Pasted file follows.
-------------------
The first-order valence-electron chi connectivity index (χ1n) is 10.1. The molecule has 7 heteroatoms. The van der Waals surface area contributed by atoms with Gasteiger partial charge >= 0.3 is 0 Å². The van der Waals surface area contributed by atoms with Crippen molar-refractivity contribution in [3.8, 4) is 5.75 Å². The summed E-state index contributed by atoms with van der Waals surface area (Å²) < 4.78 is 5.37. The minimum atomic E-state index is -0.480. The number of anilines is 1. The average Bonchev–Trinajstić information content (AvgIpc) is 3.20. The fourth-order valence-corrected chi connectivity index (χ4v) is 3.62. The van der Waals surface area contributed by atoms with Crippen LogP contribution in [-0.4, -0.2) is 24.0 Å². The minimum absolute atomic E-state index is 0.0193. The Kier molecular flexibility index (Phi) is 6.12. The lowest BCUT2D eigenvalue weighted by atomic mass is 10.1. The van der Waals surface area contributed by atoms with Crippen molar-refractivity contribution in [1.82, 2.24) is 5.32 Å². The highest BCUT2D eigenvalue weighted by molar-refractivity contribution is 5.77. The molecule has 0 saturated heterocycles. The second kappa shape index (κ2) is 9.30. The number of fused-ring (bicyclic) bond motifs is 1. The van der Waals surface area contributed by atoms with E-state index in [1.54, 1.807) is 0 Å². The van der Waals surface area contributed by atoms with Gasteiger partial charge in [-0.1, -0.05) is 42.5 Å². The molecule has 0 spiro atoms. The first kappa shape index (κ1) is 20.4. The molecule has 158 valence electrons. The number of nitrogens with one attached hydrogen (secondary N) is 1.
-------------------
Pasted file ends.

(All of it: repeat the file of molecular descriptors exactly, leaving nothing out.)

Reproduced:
The first-order valence-electron chi connectivity index (χ1n) is 10.1. The molecule has 7 heteroatoms. The van der Waals surface area contributed by atoms with Gasteiger partial charge >= 0.3 is 0 Å². The van der Waals surface area contributed by atoms with Crippen molar-refractivity contribution in [3.8, 4) is 5.75 Å². The summed E-state index contributed by atoms with van der Waals surface area (Å²) < 4.78 is 5.37. The minimum atomic E-state index is -0.480. The number of anilines is 1. The average Bonchev–Trinajstić information content (AvgIpc) is 3.20. The fourth-order valence-corrected chi connectivity index (χ4v) is 3.62. The van der Waals surface area contributed by atoms with Crippen LogP contribution in [-0.4, -0.2) is 24.0 Å². The minimum absolute atomic E-state index is 0.0193. The Kier molecular flexibility index (Phi) is 6.12. The lowest BCUT2D eigenvalue weighted by atomic mass is 10.1. The van der Waals surface area contributed by atoms with Crippen molar-refractivity contribution in [1.82, 2.24) is 5.32 Å². The highest BCUT2D eigenvalue weighted by molar-refractivity contribution is 5.77. The molecule has 0 saturated heterocycles. The second kappa shape index (κ2) is 9.30. The number of fused-ring (bicyclic) bond motifs is 1. The van der Waals surface area contributed by atoms with E-state index in [1.54, 1.807) is 0 Å². The van der Waals surface area contributed by atoms with Gasteiger partial charge in [-0.1, -0.05) is 42.5 Å². The molecule has 0 spiro atoms. The first kappa shape index (κ1) is 20.4. The molecule has 158 valence electrons. The number of nitrogens with one attached hydrogen (secondary N) is 1.